Posted on | June 21, 2012 | No Comments
Is Atatürk’s dream of a secular Turkey lost?
If you want a cliff notes of the problems Turkey has faced and will face regarding restrictions on religious freedom, this is a good article to read. It gives points of history as well as recent examples of persecution and bias towards Islam.
06/2012 Turkey (beliefnet)- Turkey – for almost a century the most secular and moderate nation in the Muslim world – seems to be flirting with its Islamic caliphate roots, dreaming of the Ottoman Empire’s glory days, jihad, conquest and superiority over the “infidel” West. Turks are being prosecuted for publishing “tweets” on Twitter that are “insulting to Islam,” despite the TurkishMustafa Kamal Atatürk, father of modern Turkey
Turks are being prosecuted for publishing “tweets” on Twitter that are “insulting to Islam,” despite the Turkish constitution’s guarantees of religious freedom. Christians are increasingly marginalized. Bureaucrats routinely block the building of churches.
Historically, Turkey played a significant role in early Christianity. It was the focus of much of the Apostle Paul’s missionary work. His Epistle to the Ephesians was written to Turks. However in 1299, the country was conquered by Islamic armies and its population converted to Islam. Constantinople, the center of the Eastern Orthodox church was renamed Istanbul and became the guardian of Islam’s holiest sites for almost a milennium. Today, approximately 96.6 percent of Turkey’s population is Muslim.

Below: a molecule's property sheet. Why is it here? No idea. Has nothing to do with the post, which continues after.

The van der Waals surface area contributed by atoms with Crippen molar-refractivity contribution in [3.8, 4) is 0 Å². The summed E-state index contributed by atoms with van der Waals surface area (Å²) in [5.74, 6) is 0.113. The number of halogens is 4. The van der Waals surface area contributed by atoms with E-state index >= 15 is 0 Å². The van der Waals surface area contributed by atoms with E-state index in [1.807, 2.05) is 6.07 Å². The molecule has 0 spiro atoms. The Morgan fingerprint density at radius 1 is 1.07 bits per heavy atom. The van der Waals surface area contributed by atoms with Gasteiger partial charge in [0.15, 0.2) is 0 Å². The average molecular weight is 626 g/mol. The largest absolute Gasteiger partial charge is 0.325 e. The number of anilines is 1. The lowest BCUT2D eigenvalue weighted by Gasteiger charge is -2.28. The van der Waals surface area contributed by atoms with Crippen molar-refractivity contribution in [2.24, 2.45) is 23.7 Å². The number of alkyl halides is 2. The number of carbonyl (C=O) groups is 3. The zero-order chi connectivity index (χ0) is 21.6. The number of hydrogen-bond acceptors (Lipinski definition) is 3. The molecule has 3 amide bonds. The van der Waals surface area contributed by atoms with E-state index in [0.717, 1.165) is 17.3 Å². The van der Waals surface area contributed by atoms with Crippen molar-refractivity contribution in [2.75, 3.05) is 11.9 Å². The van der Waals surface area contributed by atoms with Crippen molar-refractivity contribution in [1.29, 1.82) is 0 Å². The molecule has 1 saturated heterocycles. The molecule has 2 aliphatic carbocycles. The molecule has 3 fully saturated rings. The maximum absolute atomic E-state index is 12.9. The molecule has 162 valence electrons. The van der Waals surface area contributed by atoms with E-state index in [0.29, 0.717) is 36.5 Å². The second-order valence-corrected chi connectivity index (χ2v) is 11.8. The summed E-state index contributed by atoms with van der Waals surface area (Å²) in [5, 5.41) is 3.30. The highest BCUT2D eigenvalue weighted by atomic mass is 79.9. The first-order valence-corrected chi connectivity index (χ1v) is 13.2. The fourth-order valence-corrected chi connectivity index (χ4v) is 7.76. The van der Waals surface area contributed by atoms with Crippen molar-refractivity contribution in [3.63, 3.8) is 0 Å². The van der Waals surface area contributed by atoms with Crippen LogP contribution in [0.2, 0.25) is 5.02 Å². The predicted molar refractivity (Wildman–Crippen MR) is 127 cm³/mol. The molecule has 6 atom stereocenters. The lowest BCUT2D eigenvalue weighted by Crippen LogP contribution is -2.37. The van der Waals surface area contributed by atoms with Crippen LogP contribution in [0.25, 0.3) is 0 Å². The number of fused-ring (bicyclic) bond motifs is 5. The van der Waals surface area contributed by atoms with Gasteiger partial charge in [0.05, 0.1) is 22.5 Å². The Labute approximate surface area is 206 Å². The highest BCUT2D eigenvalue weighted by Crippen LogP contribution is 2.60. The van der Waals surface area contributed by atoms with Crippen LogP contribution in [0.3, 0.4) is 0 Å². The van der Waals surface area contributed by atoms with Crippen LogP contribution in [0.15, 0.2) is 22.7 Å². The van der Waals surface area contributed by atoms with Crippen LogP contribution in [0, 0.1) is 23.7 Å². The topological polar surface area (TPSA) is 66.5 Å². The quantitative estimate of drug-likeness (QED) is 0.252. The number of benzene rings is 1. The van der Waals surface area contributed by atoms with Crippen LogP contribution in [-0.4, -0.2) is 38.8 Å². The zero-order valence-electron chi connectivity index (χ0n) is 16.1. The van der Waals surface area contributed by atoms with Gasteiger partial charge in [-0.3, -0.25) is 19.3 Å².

Following Atatürk’s dream, Turkey spent the last century officially secular – the only Middle Eastern state granted membership in NATO or allowed to apply to join the European Union.
But, Islam predominates. Laws are blatantly biased against Muslims. For example, the few church buildings that exist are not allowed to exceed certain heights – in stark contrast to the massive hilltop mosques that dominate the Istanbul skyline. The Turkish constitution guarantees freedom of religion, however Christian worship services are only permitted in “buildings created for this purpose,” and no new church buildings have been allowed in decades. The few Turks who dare to openly profess Christ face harassment, threats and imprisonment. Most churches are surrounded by high walls and protected by 24-hour guards.
Semir Serkek, a 58-year-old pastor in the Turkish capital, tells how he has experienced hostility from Muslims nearly all his life. However, an attack over the 2012 Easter weekend was the first time he had been physically assaulted.
He was alone at Istanbul’s Grace Church preparing for the next day’s Resurrection Sunday celebrations when he heard frantic pounding at the door. Four young men in their late teens claimed they had questions and demanded to enter. They then threatened to kill him if he didn’t convert to Islam right there by reciting the Islamic confession of faith, the Kelime-i-sehadet.
“I received a severe blow to my chest,” Serkek told Istanbul’s Hürriyet Daily News. After verbally harassing the pastor, one of the men knocked him down a set of stairs. The men then ran away laughing.
However, the attack did not deter Semir from attending a memorial service for Necati Aydin and Ugur Yuksel and Tilmann Geske. Serkek had also served as a mentor to the three young Christian men who were gunned down for printing Christian literature at Turkey’s small Malatya Zirve Publishing House. Extremists bragged in the media of the killings.